It is hard to know what is going on exactly at Villa Park. Kevin MacDonald was never totally sure he wanted the job, until he put his name forward and it was promptly rejected, the players showed their support for MacDonald while celebrating Ashley Young’s goal in his last game at the weekend, and incoming boss Gerard Houllier is restricted by commitments from his previous employers at the French Football Federation (FFF).
The fans are unconvinced by the appointment of Houllier, but within the game there are few who are held in as high esteem. It is easy to forget just what Houllier achieved at Liverpool. The obvious successes are the trophies he won in 2001, but there is far more to consider. The rebuilding of a reputation and professionalism after the so-called ‘Spice Boys’ era (whether the title is a fair one or not, Houllier managed to shrug it off), the re-development of the club’s now impressive Melwood training ground, and the core of players he put together that were then expertly steered to the Champion League title under Rafa Benitez. His history in the transfer market at Liverpool was mixed. People remember the flops, but for every El Hadji Douf there is a Sami Hyypia, every Bruno Cheyrou, a Gary McAllister, and speaking of which.
Houllier has turned to who he called his ‘most inspirational signing’ to help ease him back into the rigours and demands of the Premier League. After learning his trade at Coventry, Leeds and most recently, Middlesborough, Villa is a step-up from them all. The relationship the two men shared together at Liverpool was one of mutual respect and a fruitful one, and there is no reason to see that not continuing at Aston Villa.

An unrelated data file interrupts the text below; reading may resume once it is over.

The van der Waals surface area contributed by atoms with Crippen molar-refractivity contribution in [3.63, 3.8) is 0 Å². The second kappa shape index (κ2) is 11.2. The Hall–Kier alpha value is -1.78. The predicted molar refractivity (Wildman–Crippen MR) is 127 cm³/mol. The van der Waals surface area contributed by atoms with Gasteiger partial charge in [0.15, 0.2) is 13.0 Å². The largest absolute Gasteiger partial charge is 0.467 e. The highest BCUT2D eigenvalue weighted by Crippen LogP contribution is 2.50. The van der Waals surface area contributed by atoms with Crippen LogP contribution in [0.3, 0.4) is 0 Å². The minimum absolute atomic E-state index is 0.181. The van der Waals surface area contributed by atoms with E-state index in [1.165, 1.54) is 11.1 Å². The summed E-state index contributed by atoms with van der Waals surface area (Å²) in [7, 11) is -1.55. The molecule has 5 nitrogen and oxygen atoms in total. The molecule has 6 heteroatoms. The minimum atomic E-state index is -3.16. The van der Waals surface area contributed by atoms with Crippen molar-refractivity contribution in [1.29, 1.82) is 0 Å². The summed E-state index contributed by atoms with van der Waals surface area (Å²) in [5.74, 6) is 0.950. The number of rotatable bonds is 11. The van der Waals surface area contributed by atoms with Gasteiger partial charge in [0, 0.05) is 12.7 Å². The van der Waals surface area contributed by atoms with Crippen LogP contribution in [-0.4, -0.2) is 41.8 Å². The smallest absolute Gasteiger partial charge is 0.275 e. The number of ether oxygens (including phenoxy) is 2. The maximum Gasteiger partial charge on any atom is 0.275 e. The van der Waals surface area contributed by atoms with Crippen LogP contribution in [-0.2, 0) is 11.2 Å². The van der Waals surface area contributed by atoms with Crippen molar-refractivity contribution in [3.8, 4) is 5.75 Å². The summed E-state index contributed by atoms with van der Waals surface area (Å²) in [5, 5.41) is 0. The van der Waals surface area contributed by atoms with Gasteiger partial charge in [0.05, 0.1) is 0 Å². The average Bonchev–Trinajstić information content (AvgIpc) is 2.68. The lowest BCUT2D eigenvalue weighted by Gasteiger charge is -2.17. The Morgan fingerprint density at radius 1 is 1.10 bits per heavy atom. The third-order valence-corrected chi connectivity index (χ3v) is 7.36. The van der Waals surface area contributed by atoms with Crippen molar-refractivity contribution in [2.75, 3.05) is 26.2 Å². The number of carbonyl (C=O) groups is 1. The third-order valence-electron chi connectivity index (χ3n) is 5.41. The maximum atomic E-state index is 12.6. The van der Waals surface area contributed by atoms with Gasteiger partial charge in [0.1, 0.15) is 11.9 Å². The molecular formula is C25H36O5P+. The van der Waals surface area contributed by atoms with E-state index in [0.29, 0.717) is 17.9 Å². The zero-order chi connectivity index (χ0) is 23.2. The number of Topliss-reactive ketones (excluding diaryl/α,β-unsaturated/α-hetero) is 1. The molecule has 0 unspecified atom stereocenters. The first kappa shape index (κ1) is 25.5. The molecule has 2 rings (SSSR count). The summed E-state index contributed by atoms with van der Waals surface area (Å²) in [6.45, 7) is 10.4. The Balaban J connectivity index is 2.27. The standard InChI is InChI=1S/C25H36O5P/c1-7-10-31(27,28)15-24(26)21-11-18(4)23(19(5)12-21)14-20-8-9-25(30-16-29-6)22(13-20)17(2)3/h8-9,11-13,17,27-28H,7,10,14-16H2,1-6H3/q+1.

What the two men inherit is the nucleus of a very good team. Regardless of the sale of James Milner, there is a very solid and settled defensive unit, pace and creativity in the shape of Ashley Young and Gabriel Agbonlahor, and an academy that produces a regular amount of Premier League talent – Marc Albrighton being the latest example. Much depends however, on the ambitions of Randy Learner.
It seemed that Martin O’Neill left because of the sales of Milner and Barry, combined with the lack of investment in new players over the duration of the summer. If Learner is really intent on dipping less into his deep pockets, then Houllier will have trouble trying to build a team in his own fashion. That said, some of his best signings at Liverpool were on the cheap; Hyypia and McAllister as mentioned above, as well as Danny Murphy, were all relatively low in cost, as was Jerzey Dudek. Houllier also has an extensive knowledge of players around the world due to the longevity of his career and his obsessive attention to detail.
The other managers touted for the position at Villa included Alan Curbishly (decent without being spectacular), Sven-Goran Erikksson (experienced but a mercenary), and the untried Bob Bradley who would be completely new to the Premier League. Many fans wanted MacDonald, but even he wasn’t totally sure about his credentials for the job himself.
Houllier and McAllister know the league well, have vast experience both here and abroad, and have the respect and admiration of players, contemporaries and journalists and fans throughout the game. Whether Villa can finish as high as 6th again this season, may be a tall order considering the improvements the likes of Man City and Spurs have made, but in the management team that they have appointed, all the ingredients for success seemingly exist.
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